Lancaster brings home Energy Globe Award

(L to R) Jim Cahill, SolarCity; Tom DiPrima, KB Home; Stella Li, BYD Ltd.; R. Rex Parris, Lancaster Mayor.

LANCASTER – The City of Lancaster has been awarded the National Energy Globe Award for its many alternative energy projects, officials announced Tuesday.

Founded in 2000, by Austrian engineer and environmentalist Wolfgang Neumann, the Energy Globe Award is one of today’s most prominent awards for sustainability.

“It’s been labeled the ‘Oscars’ of the sustainability movement,” said City Manager Mark Bozigian, at a press conference Tuesday. “The City of Lancaster, with our three partners, won it for the entire United States.”

“The City of Lancaster has made great strides toward our goal of becoming the alternative energy capital of the world, yet we couldn’t have done it without our partners,” said Mayor R. Rex Parris. “It is our successful public-private partnerships with companies such as KB Home, BYD, and SolarCity that have multiplied our efforts, increased our efficiency, and helped us achieve these accomplishments in a very short period of time.”

Each year, Energy Globe award winners are selected from more than 800 projects in 105 countries with the goal of presenting successful sustainable projects to a broad audience. According to the selection committee, the City of Lancaster’s submission, “Leading the Way in Public and Private Partnership for the Development of Alternative Energy Projects,” demonstrated that local government can be instrumental in furthering formidable energy conservation issues.

Parris is pushing for an ordinance to require all new homes built in Lancaster to have a solar component.

Lancaster collaborated with KB Home and China-based BYD for its “Home of the Future” project, an initiative to provide affordable energy efficient homes that run on solar power and capture it in a battery for future use.

Construction was done by KB Home, while BYD provided the solar panels and backup battery technology.

“And then we streamlined the permitting process,” said Deputy City Manager Jason Caudle.

“Now we have a house that can be built worldwide that produces more electricity than it uses and it will be cheaper…” said Mayor R. Rex Parris. “That is truly a phenomenal accomplishment.”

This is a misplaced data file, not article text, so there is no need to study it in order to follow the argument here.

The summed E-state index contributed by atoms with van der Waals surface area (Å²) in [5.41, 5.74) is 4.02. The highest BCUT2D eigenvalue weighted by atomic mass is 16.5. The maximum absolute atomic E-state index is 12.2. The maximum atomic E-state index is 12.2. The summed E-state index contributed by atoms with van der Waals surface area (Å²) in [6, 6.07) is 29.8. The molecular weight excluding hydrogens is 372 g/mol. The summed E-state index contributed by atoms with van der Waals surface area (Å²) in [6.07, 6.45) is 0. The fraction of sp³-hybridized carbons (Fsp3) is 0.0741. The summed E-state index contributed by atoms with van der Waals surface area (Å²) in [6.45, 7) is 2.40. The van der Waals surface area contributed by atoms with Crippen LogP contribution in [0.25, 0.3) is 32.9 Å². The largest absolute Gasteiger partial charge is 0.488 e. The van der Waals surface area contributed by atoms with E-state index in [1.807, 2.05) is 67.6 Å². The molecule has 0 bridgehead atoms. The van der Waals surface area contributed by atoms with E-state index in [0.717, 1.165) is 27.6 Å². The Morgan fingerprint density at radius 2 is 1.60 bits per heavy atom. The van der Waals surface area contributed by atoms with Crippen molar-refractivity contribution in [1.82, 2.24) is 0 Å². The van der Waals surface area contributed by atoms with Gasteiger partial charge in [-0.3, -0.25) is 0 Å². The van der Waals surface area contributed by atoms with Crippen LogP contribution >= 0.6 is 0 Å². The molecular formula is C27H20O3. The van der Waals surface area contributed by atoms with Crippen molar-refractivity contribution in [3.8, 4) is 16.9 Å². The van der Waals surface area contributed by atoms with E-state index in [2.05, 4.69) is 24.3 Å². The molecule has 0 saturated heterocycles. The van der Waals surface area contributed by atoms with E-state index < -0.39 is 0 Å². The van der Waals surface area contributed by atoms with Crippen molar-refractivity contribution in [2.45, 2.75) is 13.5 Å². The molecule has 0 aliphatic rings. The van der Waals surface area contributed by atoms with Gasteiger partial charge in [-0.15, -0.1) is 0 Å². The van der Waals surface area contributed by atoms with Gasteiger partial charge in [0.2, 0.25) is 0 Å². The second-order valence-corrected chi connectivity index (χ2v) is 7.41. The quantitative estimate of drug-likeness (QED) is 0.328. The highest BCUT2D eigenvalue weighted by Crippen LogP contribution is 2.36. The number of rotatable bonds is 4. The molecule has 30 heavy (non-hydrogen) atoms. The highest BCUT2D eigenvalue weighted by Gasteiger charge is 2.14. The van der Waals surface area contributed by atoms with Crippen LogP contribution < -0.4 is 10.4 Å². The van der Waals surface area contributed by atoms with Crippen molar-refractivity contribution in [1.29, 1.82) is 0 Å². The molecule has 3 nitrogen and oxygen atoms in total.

The project was complemented by the solar financing program “Solar Lancaster,” which was created in partnership with SolarCity to provide businesses and homeowners the opportunity to pay less for solar electricity than they pay for utility power.

“The Solar Lancaster program gave local homeowners, businesses, schools, places of worship and other non-profits the chance to use cleaner energy for a lower price, while the customer response allowed us to open a local operations center and create local jobs,” said Jim Cahill of SolarCity.

“Amongst all the projects submitted from the United States, the City of Lancaster‘s endeavors shone the brightest,” said Austrian Trade Commissioner Rudolf Thaler. “This forward-thinking city is harnessing the power of one of its greatest natural resources—the sun—and taking advantage of the abundant opportunities for solar energy present in this particular portion of Southern California’s High-Desert region.”

Lancaster has more than 325 days of sunshine per year, making it the ideal place to pioneer new solar energy technologies, according to a city news release.

Parris said he is pushing for a city ordinance, to be implemented by the end of the year, that would require all new homes built in Lancaster to have a solar component.

“How much of the percentage of the power has to be solar, we haven’t determined yet,” Parris said, adding that it would take some negotiation with builders. “It’s ludicrous not to make that mandatory.”

On June 5, World Environment Day, Energy Globe, in cooperation with UNIDO, UNEP and UNESCO, presented exceptional environmental projects from around the world, publishing the Lancaster project on the Energy Globe website at